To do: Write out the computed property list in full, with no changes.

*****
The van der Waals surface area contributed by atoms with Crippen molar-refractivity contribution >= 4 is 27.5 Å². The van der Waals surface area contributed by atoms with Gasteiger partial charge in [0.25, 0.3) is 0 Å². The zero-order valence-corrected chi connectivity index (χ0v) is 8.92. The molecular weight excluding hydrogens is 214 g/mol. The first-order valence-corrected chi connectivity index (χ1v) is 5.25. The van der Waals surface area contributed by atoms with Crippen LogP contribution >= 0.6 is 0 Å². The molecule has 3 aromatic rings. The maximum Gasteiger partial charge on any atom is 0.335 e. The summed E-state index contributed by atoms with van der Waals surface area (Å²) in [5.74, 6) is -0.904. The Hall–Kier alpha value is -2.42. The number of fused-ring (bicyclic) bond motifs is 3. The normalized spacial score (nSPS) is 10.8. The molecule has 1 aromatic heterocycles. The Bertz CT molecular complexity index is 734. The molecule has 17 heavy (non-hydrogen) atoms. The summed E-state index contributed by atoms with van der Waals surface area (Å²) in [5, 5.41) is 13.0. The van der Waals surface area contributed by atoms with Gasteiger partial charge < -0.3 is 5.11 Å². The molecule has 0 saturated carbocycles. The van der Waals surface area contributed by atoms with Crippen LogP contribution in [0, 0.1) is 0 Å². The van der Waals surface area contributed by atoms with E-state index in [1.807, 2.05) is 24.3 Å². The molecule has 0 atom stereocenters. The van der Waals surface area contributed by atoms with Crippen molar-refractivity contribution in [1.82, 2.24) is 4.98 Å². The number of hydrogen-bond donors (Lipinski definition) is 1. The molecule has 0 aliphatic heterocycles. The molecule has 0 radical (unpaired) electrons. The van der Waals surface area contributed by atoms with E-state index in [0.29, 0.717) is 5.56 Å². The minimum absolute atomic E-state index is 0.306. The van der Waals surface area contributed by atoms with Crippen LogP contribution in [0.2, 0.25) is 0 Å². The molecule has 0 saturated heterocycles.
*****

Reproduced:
The van der Waals surface area contributed by atoms with Crippen molar-refractivity contribution >= 4 is 27.5 Å². The van der Waals surface area contributed by atoms with Gasteiger partial charge in [0.25, 0.3) is 0 Å². The zero-order valence-corrected chi connectivity index (χ0v) is 8.92. The molecular weight excluding hydrogens is 214 g/mol. The first-order valence-corrected chi connectivity index (χ1v) is 5.25. The van der Waals surface area contributed by atoms with Crippen LogP contribution >= 0.6 is 0 Å². The molecule has 3 aromatic rings. The maximum Gasteiger partial charge on any atom is 0.335 e. The summed E-state index contributed by atoms with van der Waals surface area (Å²) in [5.74, 6) is -0.904. The Hall–Kier alpha value is -2.42. The number of fused-ring (bicyclic) bond motifs is 3. The normalized spacial score (nSPS) is 10.8. The molecule has 1 aromatic heterocycles. The Bertz CT molecular complexity index is 734. The molecule has 17 heavy (non-hydrogen) atoms. The summed E-state index contributed by atoms with van der Waals surface area (Å²) in [5, 5.41) is 13.0. The van der Waals surface area contributed by atoms with Gasteiger partial charge < -0.3 is 5.11 Å². The molecule has 0 saturated carbocycles. The van der Waals surface area contributed by atoms with Crippen LogP contribution in [0, 0.1) is 0 Å². The van der Waals surface area contributed by atoms with E-state index in [1.807, 2.05) is 24.3 Å². The molecule has 0 atom stereocenters. The van der Waals surface area contributed by atoms with Crippen molar-refractivity contribution in [1.82, 2.24) is 4.98 Å². The number of hydrogen-bond donors (Lipinski definition) is 1. The molecule has 0 aliphatic heterocycles. The molecule has 0 radical (unpaired) electrons. The van der Waals surface area contributed by atoms with E-state index in [0.29, 0.717) is 5.56 Å². The minimum absolute atomic E-state index is 0.306. The van der Waals surface area contributed by atoms with Crippen LogP contribution in [0.2, 0.25) is 0 Å². The molecule has 0 saturated heterocycles.